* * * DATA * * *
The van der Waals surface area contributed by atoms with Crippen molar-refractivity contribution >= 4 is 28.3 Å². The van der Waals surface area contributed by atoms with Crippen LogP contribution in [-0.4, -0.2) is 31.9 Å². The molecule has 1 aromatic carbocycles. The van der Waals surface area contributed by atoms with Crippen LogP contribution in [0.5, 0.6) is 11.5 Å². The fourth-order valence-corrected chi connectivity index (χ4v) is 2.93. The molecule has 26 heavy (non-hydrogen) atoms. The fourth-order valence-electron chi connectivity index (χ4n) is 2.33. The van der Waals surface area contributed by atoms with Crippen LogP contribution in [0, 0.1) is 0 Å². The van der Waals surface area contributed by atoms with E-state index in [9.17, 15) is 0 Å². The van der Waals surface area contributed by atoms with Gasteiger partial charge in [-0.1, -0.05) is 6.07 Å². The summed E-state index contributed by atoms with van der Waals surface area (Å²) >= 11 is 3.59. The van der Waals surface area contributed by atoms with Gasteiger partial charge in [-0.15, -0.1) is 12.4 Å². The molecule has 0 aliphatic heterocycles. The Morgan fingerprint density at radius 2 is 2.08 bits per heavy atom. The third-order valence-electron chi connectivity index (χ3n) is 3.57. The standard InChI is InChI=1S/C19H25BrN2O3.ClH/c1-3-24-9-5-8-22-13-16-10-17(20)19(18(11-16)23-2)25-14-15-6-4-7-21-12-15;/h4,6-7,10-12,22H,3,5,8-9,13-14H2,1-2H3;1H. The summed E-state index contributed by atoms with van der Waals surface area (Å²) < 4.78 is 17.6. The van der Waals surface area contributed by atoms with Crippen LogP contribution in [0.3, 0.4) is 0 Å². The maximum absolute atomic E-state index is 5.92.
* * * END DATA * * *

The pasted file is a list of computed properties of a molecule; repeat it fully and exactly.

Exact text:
The van der Waals surface area contributed by atoms with Crippen molar-refractivity contribution >= 4 is 28.3 Å². The van der Waals surface area contributed by atoms with Crippen LogP contribution in [-0.4, -0.2) is 31.9 Å². The molecule has 1 aromatic carbocycles. The van der Waals surface area contributed by atoms with Crippen LogP contribution in [0.5, 0.6) is 11.5 Å². The fourth-order valence-corrected chi connectivity index (χ4v) is 2.93. The molecule has 26 heavy (non-hydrogen) atoms. The fourth-order valence-electron chi connectivity index (χ4n) is 2.33. The van der Waals surface area contributed by atoms with Crippen LogP contribution in [0, 0.1) is 0 Å². The van der Waals surface area contributed by atoms with E-state index in [9.17, 15) is 0 Å². The van der Waals surface area contributed by atoms with Gasteiger partial charge in [-0.1, -0.05) is 6.07 Å². The summed E-state index contributed by atoms with van der Waals surface area (Å²) >= 11 is 3.59. The van der Waals surface area contributed by atoms with Gasteiger partial charge in [-0.15, -0.1) is 12.4 Å². The molecule has 0 aliphatic heterocycles. The Morgan fingerprint density at radius 2 is 2.08 bits per heavy atom. The third-order valence-electron chi connectivity index (χ3n) is 3.57. The standard InChI is InChI=1S/C19H25BrN2O3.ClH/c1-3-24-9-5-8-22-13-16-10-17(20)19(18(11-16)23-2)25-14-15-6-4-7-21-12-15;/h4,6-7,10-12,22H,3,5,8-9,13-14H2,1-2H3;1H. The summed E-state index contributed by atoms with van der Waals surface area (Å²) < 4.78 is 17.6. The van der Waals surface area contributed by atoms with Crippen LogP contribution in [0.3, 0.4) is 0 Å². The maximum absolute atomic E-state index is 5.92.